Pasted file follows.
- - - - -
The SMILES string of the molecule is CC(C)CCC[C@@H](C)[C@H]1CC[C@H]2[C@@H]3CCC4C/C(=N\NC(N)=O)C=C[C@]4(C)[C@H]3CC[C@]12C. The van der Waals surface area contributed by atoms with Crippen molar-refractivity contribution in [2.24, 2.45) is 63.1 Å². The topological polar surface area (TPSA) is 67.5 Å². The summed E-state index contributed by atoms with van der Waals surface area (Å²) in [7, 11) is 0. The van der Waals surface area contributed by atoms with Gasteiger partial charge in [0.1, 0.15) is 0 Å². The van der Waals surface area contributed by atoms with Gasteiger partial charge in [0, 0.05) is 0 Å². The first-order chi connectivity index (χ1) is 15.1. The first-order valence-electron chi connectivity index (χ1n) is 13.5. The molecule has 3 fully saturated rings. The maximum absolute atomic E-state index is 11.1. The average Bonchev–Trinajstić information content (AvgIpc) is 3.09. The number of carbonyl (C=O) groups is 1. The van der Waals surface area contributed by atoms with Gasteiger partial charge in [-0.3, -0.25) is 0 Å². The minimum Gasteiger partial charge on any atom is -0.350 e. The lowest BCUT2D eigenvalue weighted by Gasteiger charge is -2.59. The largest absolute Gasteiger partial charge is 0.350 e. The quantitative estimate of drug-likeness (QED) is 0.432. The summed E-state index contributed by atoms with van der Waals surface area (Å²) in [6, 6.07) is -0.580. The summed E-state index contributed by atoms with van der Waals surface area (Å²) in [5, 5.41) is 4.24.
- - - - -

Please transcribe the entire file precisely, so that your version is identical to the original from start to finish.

The SMILES string of the molecule is CC(C)CCC[C@@H](C)[C@H]1CC[C@H]2[C@@H]3CCC4C/C(=N\NC(N)=O)C=C[C@]4(C)[C@H]3CC[C@]12C. The van der Waals surface area contributed by atoms with Crippen molar-refractivity contribution in [2.24, 2.45) is 63.1 Å². The topological polar surface area (TPSA) is 67.5 Å². The summed E-state index contributed by atoms with van der Waals surface area (Å²) in [7, 11) is 0. The van der Waals surface area contributed by atoms with Gasteiger partial charge in [0.1, 0.15) is 0 Å². The van der Waals surface area contributed by atoms with Gasteiger partial charge in [0, 0.05) is 0 Å². The first-order chi connectivity index (χ1) is 15.1. The first-order valence-electron chi connectivity index (χ1n) is 13.5. The molecule has 3 fully saturated rings. The maximum absolute atomic E-state index is 11.1. The average Bonchev–Trinajstić information content (AvgIpc) is 3.09. The number of carbonyl (C=O) groups is 1. The van der Waals surface area contributed by atoms with Gasteiger partial charge in [-0.3, -0.25) is 0 Å². The minimum Gasteiger partial charge on any atom is -0.350 e. The lowest BCUT2D eigenvalue weighted by Gasteiger charge is -2.59. The largest absolute Gasteiger partial charge is 0.350 e. The quantitative estimate of drug-likeness (QED) is 0.432. The summed E-state index contributed by atoms with van der Waals surface area (Å²) in [6, 6.07) is -0.580. The summed E-state index contributed by atoms with van der Waals surface area (Å²) in [5, 5.41) is 4.24.